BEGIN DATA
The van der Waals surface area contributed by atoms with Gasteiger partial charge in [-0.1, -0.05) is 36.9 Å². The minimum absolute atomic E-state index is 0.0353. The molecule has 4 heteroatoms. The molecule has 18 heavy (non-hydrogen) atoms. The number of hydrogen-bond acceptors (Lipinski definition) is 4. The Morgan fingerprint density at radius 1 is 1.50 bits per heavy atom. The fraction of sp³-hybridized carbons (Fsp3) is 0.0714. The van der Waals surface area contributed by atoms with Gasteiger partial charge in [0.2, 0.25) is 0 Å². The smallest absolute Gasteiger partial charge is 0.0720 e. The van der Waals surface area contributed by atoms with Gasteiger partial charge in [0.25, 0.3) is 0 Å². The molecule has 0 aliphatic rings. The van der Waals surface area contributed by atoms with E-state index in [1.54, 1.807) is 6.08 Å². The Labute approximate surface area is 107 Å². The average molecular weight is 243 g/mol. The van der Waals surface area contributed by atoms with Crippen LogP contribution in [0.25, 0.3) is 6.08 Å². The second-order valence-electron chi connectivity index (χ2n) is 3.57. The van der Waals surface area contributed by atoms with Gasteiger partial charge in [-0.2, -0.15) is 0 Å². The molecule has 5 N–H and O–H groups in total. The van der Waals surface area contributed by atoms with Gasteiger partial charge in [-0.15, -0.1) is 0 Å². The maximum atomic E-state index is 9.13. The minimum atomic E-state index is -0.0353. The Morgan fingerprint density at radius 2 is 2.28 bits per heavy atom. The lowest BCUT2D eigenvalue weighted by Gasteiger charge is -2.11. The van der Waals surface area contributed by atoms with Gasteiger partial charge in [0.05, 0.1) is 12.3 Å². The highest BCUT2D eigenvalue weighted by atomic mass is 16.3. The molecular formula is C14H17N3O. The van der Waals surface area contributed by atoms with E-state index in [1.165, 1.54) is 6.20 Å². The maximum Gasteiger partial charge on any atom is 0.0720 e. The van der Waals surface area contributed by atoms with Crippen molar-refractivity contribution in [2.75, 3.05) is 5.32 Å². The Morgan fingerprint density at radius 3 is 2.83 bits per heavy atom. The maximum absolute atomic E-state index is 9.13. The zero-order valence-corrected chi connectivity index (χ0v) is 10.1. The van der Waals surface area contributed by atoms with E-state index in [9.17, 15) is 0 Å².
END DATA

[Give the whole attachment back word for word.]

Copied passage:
The van der Waals surface area contributed by atoms with Gasteiger partial charge in [-0.1, -0.05) is 36.9 Å². The minimum absolute atomic E-state index is 0.0353. The molecule has 4 heteroatoms. The molecule has 18 heavy (non-hydrogen) atoms. The number of hydrogen-bond acceptors (Lipinski definition) is 4. The Morgan fingerprint density at radius 1 is 1.50 bits per heavy atom. The fraction of sp³-hybridized carbons (Fsp3) is 0.0714. The van der Waals surface area contributed by atoms with Gasteiger partial charge in [0.2, 0.25) is 0 Å². The smallest absolute Gasteiger partial charge is 0.0720 e. The van der Waals surface area contributed by atoms with Gasteiger partial charge in [0.25, 0.3) is 0 Å². The molecule has 0 aliphatic rings. The van der Waals surface area contributed by atoms with E-state index in [1.54, 1.807) is 6.08 Å². The Labute approximate surface area is 107 Å². The average molecular weight is 243 g/mol. The van der Waals surface area contributed by atoms with Crippen LogP contribution in [0.25, 0.3) is 6.08 Å². The second-order valence-electron chi connectivity index (χ2n) is 3.57. The van der Waals surface area contributed by atoms with Gasteiger partial charge in [-0.2, -0.15) is 0 Å². The molecule has 5 N–H and O–H groups in total. The van der Waals surface area contributed by atoms with Gasteiger partial charge in [-0.15, -0.1) is 0 Å². The maximum atomic E-state index is 9.13. The minimum atomic E-state index is -0.0353. The Morgan fingerprint density at radius 2 is 2.28 bits per heavy atom. The lowest BCUT2D eigenvalue weighted by Gasteiger charge is -2.11. The van der Waals surface area contributed by atoms with Gasteiger partial charge in [0.05, 0.1) is 12.3 Å². The highest BCUT2D eigenvalue weighted by atomic mass is 16.3. The molecular formula is C14H17N3O. The van der Waals surface area contributed by atoms with E-state index in [1.165, 1.54) is 6.20 Å². The maximum Gasteiger partial charge on any atom is 0.0720 e. The van der Waals surface area contributed by atoms with Crippen molar-refractivity contribution in [2.75, 3.05) is 5.32 Å². The Morgan fingerprint density at radius 3 is 2.83 bits per heavy atom. The maximum absolute atomic E-state index is 9.13. The zero-order valence-corrected chi connectivity index (χ0v) is 10.1. The van der Waals surface area contributed by atoms with E-state index in [9.17, 15) is 0 Å².